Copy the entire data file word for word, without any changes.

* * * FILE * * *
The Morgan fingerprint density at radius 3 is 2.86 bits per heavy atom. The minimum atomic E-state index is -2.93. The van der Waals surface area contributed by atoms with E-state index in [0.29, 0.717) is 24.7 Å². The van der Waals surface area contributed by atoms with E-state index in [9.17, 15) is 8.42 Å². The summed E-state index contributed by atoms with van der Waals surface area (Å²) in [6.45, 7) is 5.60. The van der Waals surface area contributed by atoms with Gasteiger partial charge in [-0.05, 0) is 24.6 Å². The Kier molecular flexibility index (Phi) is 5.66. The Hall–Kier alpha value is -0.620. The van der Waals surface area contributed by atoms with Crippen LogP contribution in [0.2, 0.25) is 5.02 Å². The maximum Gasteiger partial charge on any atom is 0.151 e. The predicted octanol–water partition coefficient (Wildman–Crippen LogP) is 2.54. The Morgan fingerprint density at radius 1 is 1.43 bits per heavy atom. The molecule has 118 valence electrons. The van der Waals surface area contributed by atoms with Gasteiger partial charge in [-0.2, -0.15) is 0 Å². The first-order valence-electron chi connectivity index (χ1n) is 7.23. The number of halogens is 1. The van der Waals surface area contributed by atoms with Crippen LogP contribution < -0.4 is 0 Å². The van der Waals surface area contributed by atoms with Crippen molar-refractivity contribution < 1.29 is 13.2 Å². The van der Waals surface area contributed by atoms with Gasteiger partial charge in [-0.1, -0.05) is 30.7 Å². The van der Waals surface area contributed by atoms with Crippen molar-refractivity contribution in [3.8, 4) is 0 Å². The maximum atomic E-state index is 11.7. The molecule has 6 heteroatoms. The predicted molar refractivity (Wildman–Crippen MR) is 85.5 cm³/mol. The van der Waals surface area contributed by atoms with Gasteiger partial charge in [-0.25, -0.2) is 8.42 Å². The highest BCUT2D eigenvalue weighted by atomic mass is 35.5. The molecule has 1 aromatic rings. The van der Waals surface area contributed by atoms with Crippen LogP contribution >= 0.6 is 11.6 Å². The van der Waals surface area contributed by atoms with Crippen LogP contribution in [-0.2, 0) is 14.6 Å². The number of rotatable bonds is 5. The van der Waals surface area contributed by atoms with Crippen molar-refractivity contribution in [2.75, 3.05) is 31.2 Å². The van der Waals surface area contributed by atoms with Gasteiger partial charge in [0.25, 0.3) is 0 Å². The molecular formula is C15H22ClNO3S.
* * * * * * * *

The Morgan fingerprint density at radius 3 is 2.86 bits per heavy atom. The minimum atomic E-state index is -2.93. The van der Waals surface area contributed by atoms with E-state index in [0.29, 0.717) is 24.7 Å². The van der Waals surface area contributed by atoms with E-state index in [9.17, 15) is 8.42 Å². The summed E-state index contributed by atoms with van der Waals surface area (Å²) in [6.45, 7) is 5.60. The van der Waals surface area contributed by atoms with Gasteiger partial charge in [-0.05, 0) is 24.6 Å². The Kier molecular flexibility index (Phi) is 5.66. The Hall–Kier alpha value is -0.620. The van der Waals surface area contributed by atoms with Crippen LogP contribution in [0.2, 0.25) is 5.02 Å². The maximum Gasteiger partial charge on any atom is 0.151 e. The predicted octanol–water partition coefficient (Wildman–Crippen LogP) is 2.54. The Morgan fingerprint density at radius 1 is 1.43 bits per heavy atom. The molecule has 118 valence electrons. The van der Waals surface area contributed by atoms with Gasteiger partial charge in [-0.2, -0.15) is 0 Å². The first-order valence-electron chi connectivity index (χ1n) is 7.23. The number of halogens is 1. The van der Waals surface area contributed by atoms with Crippen LogP contribution < -0.4 is 0 Å². The van der Waals surface area contributed by atoms with Crippen molar-refractivity contribution < 1.29 is 13.2 Å². The van der Waals surface area contributed by atoms with Gasteiger partial charge in [-0.1, -0.05) is 30.7 Å². The van der Waals surface area contributed by atoms with Crippen molar-refractivity contribution in [3.8, 4) is 0 Å². The maximum atomic E-state index is 11.7. The molecule has 6 heteroatoms. The predicted molar refractivity (Wildman–Crippen MR) is 85.5 cm³/mol. The van der Waals surface area contributed by atoms with Gasteiger partial charge in [-0.25, -0.2) is 8.42 Å². The highest BCUT2D eigenvalue weighted by atomic mass is 35.5. The molecule has 1 aromatic rings. The van der Waals surface area contributed by atoms with Crippen LogP contribution >= 0.6 is 11.6 Å². The van der Waals surface area contributed by atoms with Crippen LogP contribution in [-0.2, 0) is 14.6 Å². The number of rotatable bonds is 5. The van der Waals surface area contributed by atoms with Crippen molar-refractivity contribution in [2.75, 3.05) is 31.2 Å². The van der Waals surface area contributed by atoms with Gasteiger partial charge in [0.25, 0.3) is 0 Å². The molecular formula is C15H22ClNO3S.